Using the stage to share their stories and struggles, this week's New Yorker is helping young people develop confidence and skills through theater. NY1's John Schiumo filed the following report.
Helen White believes in young people.
"Because young people, and what they have to say, needs to be taken seriously," she says.
For the last 18 years, White has dedicated herself to helping them do just that by giving them a voice through theater.
"They have to look at their lives, look at the world around them and decide what do they think is important, what do they want to do theater about," she says.
Helen founded the Creative Arts Team Youth Theatre Program, a nonprofit group at the City University of New York.
The group provides middle and high-school students in the city with a free after-school program where they can explore issues that affect them.
"Often, they are in a situation where they feel they are being judged at school, they're being graded at school, there's a lot of pressure at home," she says. "Theater enables you to try on many different roles, so you really can gain an understanding of others while, at the same time, imagining different alternatives for where your own life might go or the different possibilities and pathways out of struggles that you're having."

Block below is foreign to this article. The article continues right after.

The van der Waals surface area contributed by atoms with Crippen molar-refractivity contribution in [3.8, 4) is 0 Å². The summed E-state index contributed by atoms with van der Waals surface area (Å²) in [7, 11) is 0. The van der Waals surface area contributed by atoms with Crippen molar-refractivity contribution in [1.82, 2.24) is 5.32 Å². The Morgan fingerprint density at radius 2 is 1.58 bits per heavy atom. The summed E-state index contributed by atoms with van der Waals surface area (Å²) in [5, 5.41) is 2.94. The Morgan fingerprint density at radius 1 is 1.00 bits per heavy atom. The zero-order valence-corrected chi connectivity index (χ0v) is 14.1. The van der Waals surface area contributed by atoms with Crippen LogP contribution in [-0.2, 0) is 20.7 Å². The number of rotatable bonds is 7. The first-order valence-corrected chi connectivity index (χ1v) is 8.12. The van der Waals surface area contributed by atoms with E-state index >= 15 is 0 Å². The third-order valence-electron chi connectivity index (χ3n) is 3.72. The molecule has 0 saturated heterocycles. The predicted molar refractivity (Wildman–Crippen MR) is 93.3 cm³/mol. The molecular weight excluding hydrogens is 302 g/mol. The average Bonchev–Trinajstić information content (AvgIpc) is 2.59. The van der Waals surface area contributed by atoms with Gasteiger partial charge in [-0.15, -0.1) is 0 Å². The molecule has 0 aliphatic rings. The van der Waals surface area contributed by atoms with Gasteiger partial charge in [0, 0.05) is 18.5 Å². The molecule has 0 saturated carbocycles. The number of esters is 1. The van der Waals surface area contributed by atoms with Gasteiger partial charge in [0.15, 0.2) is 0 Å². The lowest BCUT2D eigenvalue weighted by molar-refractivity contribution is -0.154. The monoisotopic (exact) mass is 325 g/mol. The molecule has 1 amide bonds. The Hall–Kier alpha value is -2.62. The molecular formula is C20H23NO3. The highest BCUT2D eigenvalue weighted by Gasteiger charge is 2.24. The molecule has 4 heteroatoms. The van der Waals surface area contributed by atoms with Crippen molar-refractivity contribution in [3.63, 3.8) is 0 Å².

"Personally, family-wise, I've dealt with people with mental health problems," says Anthony Castro, a Youth Theatre member. "I just thought that it would be a really, really good topic to choose."
Inside/Out, the group's current production, gives the students an opportunity to share their experiences with poverty, relationships, Hurricane Sandy and more, all things that have turned their lives inside out.
"At its core, theater isn't Broadway. It's actually much more base than that," says Michael Gargan Curtin, assistant director for the Youth Theatre program. "It's people expressing themselves."
"I'm no longer shy," Castro says. "I'm not afraid to express my thoughts. This place has really allowed me to speak my mind, and I've taken that into the real world.
So, for giving young New Yorkers a stage on which to share their struggles and creativity, Helen White is our New Yorker of the Week.
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